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  15. That's how I store my thread as well. It's so nice to be able to see all the colors at once.

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  16. Whether upper or lower case, they weave beautiful words! How lovely.

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  17. ah, i have worked as a typographer and love type and everything to do with printing. i have so many old graphic design and type books. it's an addiction, but one not everyone has. one day i'll find an old press at an auction, and my life will be complete!

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  18. I hope that you get to go to design school sometime, but I also think that reading like you are about something you're passionate about is the best way to educate yourself.. the rule is that after 5 years you are a master. :)

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  19. Maitreya9:35 PM

    Type drawers are so neat.

    *is jealous*

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  20. Those drawers are just gorgeous. I share your fascination with graphic design, and also your luck in attending a college where actual application of arts was not too highly developed. It is inspiring to read your blog and see your work!

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  21. Anonymous2:59 PM

    I am totally amazed that you didn't have formal training in clothing and fashion design! For some reason I thought you were a graduate of FIT? If you aren't a graduate of a formal fashion arts program, then kudos to you for all the self-teaching you've done! Good for you--you are very talented.

    Cara

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  22. Cara, I did eventually go back to school at FIT for fashion design. At that point I was able to continue my education and was less interested in pursuing graphic arts as a career. So if I had been able to work as a graphic designer right out of school, who knows whether I would have done the fashion thing? I suspect I still would have found my way to where I am today. You never can tell, can you?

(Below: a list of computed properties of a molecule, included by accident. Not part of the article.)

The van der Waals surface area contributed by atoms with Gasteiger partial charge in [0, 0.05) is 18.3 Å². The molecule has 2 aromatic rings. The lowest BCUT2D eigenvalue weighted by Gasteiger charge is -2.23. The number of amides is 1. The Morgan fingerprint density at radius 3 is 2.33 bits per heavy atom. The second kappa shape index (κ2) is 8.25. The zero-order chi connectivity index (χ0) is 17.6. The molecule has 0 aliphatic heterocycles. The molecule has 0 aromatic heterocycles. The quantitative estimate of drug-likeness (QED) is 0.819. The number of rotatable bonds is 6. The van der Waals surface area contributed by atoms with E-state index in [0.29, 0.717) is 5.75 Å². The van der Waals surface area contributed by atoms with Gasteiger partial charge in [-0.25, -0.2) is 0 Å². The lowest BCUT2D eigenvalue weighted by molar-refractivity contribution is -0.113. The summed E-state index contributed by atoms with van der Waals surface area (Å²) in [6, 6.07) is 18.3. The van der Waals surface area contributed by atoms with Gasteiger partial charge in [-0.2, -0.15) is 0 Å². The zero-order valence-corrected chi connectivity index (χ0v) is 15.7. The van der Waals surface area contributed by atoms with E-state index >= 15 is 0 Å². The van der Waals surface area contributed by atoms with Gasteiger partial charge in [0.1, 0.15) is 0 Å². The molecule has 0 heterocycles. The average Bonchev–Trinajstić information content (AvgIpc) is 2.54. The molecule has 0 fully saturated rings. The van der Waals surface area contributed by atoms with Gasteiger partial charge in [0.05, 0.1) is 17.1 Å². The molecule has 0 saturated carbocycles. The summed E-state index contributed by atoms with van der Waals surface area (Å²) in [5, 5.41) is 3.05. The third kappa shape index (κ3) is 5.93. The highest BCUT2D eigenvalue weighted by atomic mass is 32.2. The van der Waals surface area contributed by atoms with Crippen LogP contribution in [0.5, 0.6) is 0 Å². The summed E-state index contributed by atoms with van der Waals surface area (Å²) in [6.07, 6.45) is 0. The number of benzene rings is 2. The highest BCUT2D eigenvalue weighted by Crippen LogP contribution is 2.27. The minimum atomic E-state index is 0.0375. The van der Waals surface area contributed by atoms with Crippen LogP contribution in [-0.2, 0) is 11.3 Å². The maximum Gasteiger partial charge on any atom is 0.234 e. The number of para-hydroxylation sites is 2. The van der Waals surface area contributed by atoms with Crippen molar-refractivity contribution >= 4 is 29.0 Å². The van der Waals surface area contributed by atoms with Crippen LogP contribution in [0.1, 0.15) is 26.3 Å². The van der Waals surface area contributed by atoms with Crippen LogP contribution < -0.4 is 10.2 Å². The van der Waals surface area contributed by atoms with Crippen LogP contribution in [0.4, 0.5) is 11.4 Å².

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  23. monica9:46 AM

    how beautiful. I've been on the look out for some of these for ages...

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  24. Thanks for the book mention. I'm a lover of typefaces and fonts as well. I'll be looking for that book at amazon.

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  25. Wow, just saw your "thread racks" I have done the same thing! We had two drawers that we brought back when we moved from the UK and have been sitting for many years. I hadn't thought of putting the bobbins there as well, thanks!

    ...prone to earthquakes here on the big island though, so well see how they fare!

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  26. What fun! Right now all my type cases are holding type. I do do graphic design - and I wish I'd done fine art also - well and Archaeology... but anyway - I bought a letterpress 7 mos ago and LOVE IT!!